Cardiac Electrophysiology

Abnormal cardiac conduction or disrupted calcium homeostasis underlie/are associated with many cardiac disorders including cardiac arrhythmias, atrial fibrillation, and cardiac conduction disease (CCD). As the electrophysiological properties of the human heart are remarkably well conserved in teleosts, zebrafish embryos offer unique advantages to study the pathophysiological electrophysiological defects across the myocardial syncytium in a variety of mutants, each mimicking pathogenic/causal alleles/variants relevant to human cardiac disease.

Using custom-built microscopy which combines high resolution with unprecedented frequency, we are able to capture the electrical currents and calcium cycling within zebrafish hearts. We have successfully used these state-of-the-art techniques, combined with advanced immunohistochemistry (IHC) and secondary (electro)physiological assays in both adult zebrafish and larvae to pinpoint the exact biomechanical abnormalities in zebrafish deficient for genes associated with AFib, CCD, or Brugada syndrome.

Other efforts in the MacRae lab are focused on the impact of endocardial-to-myocardial signaling, aging, and metabolic disorders on cardiac conduction and calcium homeostasis throughout development.

Selected publications

  1. Wnt11 patterns a myocardial electrical gradient through regulation of the L-type Ca(2+) channel. Nature, 2011. View
  2. Metastable Atrial State Underlies the Primary Genetic Substrate for MYL4 Mutation-Associated Atrial Fibrillation. Circulation, 2020. View
  3. Noch1b and neuregulin are required for specification of the cardiac conduction system. Development, 2006. View
  4. LITAF (Lipopolysaccharide-Induced Tumor Necrosis Factor) Regulates Cardiac L-Type Calcium Channels by Modulating NEDD (Neural Precursor Cell Expressed Developmentally Downregulated Protein) 4-1 Ubiquitin Ligase. Circulation: Genomic and Precision Medicine, 2019. View

Cardiovascular Development and Disease

Cardiovascular development and physiology are dependent on a complex set of interactions between genetic and environmental factors, whose perturbation can result in early or late-onset cardiac and/or vascular pathologies. Our lab studies the etiology of cardiovascular disorders by looking at the kinetic and dynamic interplay between GWAS-derived loci/genes-of-interest and environmental cues associated with heart and vascular anomalies at both a system-wide, organ and single cell level. To do this, we utilize genetic and pharmacological approaches with subsequent high-resolution imaging, coupled to state-of-the-art techniques including (sc-)RNA and (sc-)ATAC sequencing, to gain further insights into the molecular pathways that drive cardiovascular pathologies.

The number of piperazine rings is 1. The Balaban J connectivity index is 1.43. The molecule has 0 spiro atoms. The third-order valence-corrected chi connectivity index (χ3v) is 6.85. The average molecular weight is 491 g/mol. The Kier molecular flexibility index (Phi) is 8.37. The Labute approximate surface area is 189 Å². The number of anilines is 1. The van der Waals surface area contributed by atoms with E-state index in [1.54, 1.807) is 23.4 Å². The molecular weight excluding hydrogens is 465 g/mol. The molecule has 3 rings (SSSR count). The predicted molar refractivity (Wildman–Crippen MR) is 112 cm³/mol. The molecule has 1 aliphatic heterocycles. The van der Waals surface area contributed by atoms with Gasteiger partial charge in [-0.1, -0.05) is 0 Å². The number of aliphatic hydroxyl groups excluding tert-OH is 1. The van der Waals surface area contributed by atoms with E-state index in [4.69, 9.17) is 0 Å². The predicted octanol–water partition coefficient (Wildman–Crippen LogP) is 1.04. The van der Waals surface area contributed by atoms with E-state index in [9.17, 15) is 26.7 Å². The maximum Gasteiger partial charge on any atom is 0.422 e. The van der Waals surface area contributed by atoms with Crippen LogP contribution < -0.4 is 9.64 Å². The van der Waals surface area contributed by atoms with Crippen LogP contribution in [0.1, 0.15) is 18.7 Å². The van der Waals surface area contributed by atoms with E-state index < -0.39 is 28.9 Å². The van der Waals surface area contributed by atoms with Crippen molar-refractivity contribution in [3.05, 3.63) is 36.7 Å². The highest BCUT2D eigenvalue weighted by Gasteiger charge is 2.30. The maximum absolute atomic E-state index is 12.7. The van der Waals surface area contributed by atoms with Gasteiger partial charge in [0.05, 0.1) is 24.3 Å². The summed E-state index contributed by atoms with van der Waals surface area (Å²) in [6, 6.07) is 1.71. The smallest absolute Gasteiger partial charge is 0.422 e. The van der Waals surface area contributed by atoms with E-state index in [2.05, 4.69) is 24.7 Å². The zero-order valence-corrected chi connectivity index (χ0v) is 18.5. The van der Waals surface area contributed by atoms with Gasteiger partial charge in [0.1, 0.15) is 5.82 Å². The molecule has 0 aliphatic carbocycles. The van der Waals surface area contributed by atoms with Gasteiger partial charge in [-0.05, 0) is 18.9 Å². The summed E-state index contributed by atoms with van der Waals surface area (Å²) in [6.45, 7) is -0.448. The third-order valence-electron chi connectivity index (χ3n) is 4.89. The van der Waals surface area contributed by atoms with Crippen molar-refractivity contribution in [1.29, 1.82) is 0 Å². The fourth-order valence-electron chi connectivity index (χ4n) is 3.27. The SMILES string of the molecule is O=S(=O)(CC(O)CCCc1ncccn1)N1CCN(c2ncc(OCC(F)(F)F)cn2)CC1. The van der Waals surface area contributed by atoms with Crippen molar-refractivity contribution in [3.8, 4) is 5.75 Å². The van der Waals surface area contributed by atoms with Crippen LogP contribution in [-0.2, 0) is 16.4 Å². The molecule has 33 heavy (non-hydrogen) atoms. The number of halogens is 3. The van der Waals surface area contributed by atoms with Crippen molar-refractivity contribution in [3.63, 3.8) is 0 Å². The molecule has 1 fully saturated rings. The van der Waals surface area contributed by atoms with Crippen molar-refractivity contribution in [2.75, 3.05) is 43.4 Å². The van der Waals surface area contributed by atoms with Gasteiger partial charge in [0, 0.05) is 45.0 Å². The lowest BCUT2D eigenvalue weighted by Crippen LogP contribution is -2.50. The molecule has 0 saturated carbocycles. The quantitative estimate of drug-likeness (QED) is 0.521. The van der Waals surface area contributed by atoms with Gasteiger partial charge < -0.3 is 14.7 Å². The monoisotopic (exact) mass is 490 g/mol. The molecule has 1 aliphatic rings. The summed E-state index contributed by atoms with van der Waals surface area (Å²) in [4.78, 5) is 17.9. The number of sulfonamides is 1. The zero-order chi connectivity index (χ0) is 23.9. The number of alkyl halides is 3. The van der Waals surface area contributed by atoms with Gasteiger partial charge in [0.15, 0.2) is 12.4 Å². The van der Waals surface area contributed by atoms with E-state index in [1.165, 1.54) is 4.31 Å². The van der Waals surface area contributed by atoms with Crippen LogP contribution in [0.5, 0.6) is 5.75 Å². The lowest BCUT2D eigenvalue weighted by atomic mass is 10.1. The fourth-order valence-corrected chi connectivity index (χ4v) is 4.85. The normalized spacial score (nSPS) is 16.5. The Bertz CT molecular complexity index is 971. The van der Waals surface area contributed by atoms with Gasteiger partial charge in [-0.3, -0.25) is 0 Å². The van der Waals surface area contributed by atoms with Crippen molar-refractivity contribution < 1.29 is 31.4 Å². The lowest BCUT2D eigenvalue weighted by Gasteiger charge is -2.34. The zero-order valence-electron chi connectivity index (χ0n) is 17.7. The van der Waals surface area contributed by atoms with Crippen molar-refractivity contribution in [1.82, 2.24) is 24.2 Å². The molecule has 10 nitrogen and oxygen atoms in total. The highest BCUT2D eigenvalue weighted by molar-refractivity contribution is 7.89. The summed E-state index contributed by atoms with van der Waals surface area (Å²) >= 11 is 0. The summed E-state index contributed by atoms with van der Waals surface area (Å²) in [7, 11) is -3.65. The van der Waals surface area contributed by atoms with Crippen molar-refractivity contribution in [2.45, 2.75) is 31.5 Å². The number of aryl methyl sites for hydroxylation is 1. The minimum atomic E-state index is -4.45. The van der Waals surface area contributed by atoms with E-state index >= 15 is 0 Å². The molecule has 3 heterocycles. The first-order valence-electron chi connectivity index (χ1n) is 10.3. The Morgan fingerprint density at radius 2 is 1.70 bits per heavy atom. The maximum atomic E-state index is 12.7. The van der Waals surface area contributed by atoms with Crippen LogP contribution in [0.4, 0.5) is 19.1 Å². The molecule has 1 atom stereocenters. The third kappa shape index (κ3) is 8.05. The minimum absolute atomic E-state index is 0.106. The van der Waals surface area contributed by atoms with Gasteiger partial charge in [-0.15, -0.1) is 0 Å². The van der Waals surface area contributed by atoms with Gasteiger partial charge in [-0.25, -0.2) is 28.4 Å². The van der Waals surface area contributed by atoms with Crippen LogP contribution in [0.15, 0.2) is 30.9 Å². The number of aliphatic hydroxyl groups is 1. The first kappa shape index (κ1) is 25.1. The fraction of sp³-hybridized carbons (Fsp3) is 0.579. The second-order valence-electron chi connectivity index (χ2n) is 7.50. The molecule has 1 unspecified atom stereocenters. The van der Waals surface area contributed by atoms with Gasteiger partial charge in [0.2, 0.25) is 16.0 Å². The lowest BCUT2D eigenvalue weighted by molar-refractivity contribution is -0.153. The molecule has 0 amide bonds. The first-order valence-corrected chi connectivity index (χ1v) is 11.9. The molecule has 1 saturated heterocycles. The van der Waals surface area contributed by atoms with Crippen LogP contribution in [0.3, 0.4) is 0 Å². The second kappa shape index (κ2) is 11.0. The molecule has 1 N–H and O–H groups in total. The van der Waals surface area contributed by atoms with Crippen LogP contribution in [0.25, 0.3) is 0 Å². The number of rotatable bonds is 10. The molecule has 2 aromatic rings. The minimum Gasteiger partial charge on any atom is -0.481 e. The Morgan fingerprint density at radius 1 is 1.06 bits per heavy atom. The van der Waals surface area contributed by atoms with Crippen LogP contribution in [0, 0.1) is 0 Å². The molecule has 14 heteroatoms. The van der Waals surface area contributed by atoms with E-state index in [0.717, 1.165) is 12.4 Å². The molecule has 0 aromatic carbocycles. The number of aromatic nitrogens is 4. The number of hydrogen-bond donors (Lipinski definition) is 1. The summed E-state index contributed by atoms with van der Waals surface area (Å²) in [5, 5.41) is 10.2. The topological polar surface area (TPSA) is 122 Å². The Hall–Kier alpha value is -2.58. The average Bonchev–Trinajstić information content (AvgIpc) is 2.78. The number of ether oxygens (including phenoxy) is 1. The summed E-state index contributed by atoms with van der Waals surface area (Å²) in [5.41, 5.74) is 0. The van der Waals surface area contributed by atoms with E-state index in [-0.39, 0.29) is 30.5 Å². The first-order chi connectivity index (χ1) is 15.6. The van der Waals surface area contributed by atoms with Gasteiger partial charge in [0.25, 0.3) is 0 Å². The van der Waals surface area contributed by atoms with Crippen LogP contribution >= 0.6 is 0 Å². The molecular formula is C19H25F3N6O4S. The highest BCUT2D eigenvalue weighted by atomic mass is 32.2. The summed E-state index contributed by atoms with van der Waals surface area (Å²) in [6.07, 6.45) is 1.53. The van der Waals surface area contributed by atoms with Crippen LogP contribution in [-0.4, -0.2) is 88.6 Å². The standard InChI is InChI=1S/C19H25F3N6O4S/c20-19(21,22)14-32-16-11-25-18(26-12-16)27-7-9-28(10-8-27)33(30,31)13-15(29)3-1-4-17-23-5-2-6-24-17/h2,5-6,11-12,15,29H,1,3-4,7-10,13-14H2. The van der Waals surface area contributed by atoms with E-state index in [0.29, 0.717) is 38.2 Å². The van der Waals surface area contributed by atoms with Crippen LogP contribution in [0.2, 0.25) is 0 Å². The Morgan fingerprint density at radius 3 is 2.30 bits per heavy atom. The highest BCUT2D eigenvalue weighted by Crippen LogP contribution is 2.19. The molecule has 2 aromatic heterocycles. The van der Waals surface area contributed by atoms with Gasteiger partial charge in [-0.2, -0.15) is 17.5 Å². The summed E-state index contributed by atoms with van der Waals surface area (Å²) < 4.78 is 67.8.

Selected publications

  1. Wars2 is a determinant of angiogenesis. View
  2. Prdm16 supports arterial flow recovery by maintaining endothelial function. View

Phenotype-Genotype-Chemotype Predictions

Both forward and reverse genetics in zebrafish have greatly advanced our understanding of gene function in various physiological and pathological settings. However, the vast number of surveyable genes and observable phenotypes require alternative strategies to maximize de novo discovery of gene functions. Through machine learning, we predicted the function of 15,000 zebrafish genes on 338 anatomical processes, with an emphasis on cardiovascular traits with high confidence. Ongoing efforts in the lab include the exploration of the biology behind these phenotype-genotype predictions and the expansion of this approach to predict phenotype-chemotype associations with the ultimate goal of enhancing drug discovery.

Normal cardiac function
Impaired cardiac function

Selected publications

  1. Identification of specific metabolic pathways as druggable targets regulating the sensitivity to cyanide poisoning. PLoS One, 2018. View
  2. Generating and evaluating a ranked candidate gene list for potential vertebrate heart field regulators. Genom Data. 2015. View
  3. Novel cardiovascular gene functions revealed via systematic phenotype prediction in zebrafish. Development, 2014. View